#Budget18: Health spending increased by €685m, new charges on sugar, cigarettes and sunbeds

#Budget18: Health spending increased by €685m, new charges on sugar, cigarettes and sunbeds

Spending on health has been increased by €685m, bringing total funding to almost €15.3bn for 2018, reflecting an almost 5% increase, the minister said.

The allocation includes an additional 1,800 staff aimed at a range of frontline services across the acute, mental health, disability, primary and community care sectors.

A reduction in prescription charges for all medical card holders under 70 from €2.50 per item to €2 per item, with a reduction in the monthly cap from €2 to €20, was also announced.

Graphics below from @IRLDeptFinance and @IRLDeptPER.

#Budget18: Health spending increased by €685m, new charges on sugar, cigarettes and sunbeds

To make a "healthier Ireland", the minister announced that excise duty on a pack of 20 cigarettes will be increased by 50c. This will bring the price of cigarettes in the most popular price category to €12.

Also, a sugar tax is to be introduced on drinks at a rate of 30c per litre on drinks with more than eight grams of sugar per 100 millilitres and a reduced rate of 20c per litre on drinks with between five and eight grams of sugar per 100 millilitres.

In a bid to slash skin cancer rates in Ireland - among the highest in the world - VAT on sunbed services is to soar from 13.5% to 23%.

Donal Buggy, Head of Services and Advocacy at the Irish Cancer Society said: “The Irish Cancer Society is pleased that price continues to rise. The price hike will encourage people to stop smoking and ultimately save lives.”

“Increasing the price of cigarettes is the most effective way of stopping children from taking up smoking and in encouraging people to quit. This can be seen in significantly reduced rates of smoking in Ireland among children and adults in recent years. Child smoking is at an all-time low of 8%, while overall smoking prevalence is at 23%.”

More on this topic

Business leaders call for wider tax netBusiness leaders call for wider tax net

Steady as we go, but pay gap is toxic - Setting budget expectationsSteady as we go, but pay gap is toxic - Setting budget expectations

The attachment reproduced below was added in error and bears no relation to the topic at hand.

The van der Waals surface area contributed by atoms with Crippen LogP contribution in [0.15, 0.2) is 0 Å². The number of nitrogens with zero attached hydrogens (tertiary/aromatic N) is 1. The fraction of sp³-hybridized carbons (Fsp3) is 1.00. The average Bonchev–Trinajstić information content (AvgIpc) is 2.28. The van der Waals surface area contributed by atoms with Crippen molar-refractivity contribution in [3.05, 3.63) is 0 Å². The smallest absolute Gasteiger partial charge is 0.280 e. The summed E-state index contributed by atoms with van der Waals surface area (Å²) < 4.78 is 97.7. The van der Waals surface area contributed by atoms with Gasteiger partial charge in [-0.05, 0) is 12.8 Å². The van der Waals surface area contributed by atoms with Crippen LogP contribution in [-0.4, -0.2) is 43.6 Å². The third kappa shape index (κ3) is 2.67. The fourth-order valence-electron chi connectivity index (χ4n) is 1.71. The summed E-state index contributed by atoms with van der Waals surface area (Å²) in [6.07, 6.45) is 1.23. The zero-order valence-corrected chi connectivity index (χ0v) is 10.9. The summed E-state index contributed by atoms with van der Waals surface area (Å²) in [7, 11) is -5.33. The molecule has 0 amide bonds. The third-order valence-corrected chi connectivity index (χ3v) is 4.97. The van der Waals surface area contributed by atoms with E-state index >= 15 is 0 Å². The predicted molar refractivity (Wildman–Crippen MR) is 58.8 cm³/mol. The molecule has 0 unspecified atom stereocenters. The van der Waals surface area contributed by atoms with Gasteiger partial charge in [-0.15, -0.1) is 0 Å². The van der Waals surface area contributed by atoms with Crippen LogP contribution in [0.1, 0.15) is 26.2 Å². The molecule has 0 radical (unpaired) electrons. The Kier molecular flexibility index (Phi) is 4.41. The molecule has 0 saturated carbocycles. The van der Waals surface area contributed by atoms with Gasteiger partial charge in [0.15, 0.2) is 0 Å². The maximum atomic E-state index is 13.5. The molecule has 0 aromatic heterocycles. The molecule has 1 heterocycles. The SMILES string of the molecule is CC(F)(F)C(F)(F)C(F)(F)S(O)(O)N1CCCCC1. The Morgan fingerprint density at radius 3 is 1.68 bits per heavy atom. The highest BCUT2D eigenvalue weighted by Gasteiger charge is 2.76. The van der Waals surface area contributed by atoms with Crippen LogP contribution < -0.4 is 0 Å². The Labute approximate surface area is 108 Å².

Finance Minister called AIB chairman to discuss bank's inclusion in Paradise PapersFinance Minister called AIB chairman to discuss bank's inclusion in Paradise Papers

Government set for big defeat over women’s pension anomalyGovernment set for big defeat over women’s pension anomaly

More in this Section

LVA chides Dublin pubs on takeaway sales and outdoor drinkingLVA chides Dublin pubs on takeaway sales and outdoor drinking

Seahorses, snakes, and wildcat teeth seized by customsSeahorses, snakes, and wildcat teeth seized by customs

Top civil servant queried change to political pensions info ruleTop civil servant queried change to political pensions info rule

Man due in court after shots fired at gardaí in CorkMan due in court after shots fired at gardaí in Cork


Lifestyle

On June 26, we sat outside the first bar to open here since lockdown began on March 15. There are only two bars in the valley. Cafes serve drinks, but these are bar-bars, the kind that stay open after midnight.Damien Enright: Fruit trees are laden with their bounty as we prepare to leave

In October 1986, 52 mute swans, living peacefully on the Tolka in Dublin, were drenched in diesel oil accidentally released into the river. Swan-catchers went into action; only one bird died before they reached it.Richard Collins: Human crisis will offer chance for wild animal research

It's a typically Irish summer’s day of sunshine and occasional showers. Travel restrictions have been eased again and we venture forth to one of nature’s gems, Gougane Barra, deep in the mountains of West Cork.Donal Hickey: Gougane Barra has peace and wildness

When the ferryman pulls away from the pier and the salty spray of the sea hits your face the feeling of release from the mainland is deeply pleasurable. Your island awaits. Whether for a day trip or a holiday, the lure of the islands is as magnetic as ever.The Islands of Ireland: The lure of the less-visited

More From The Irish Examiner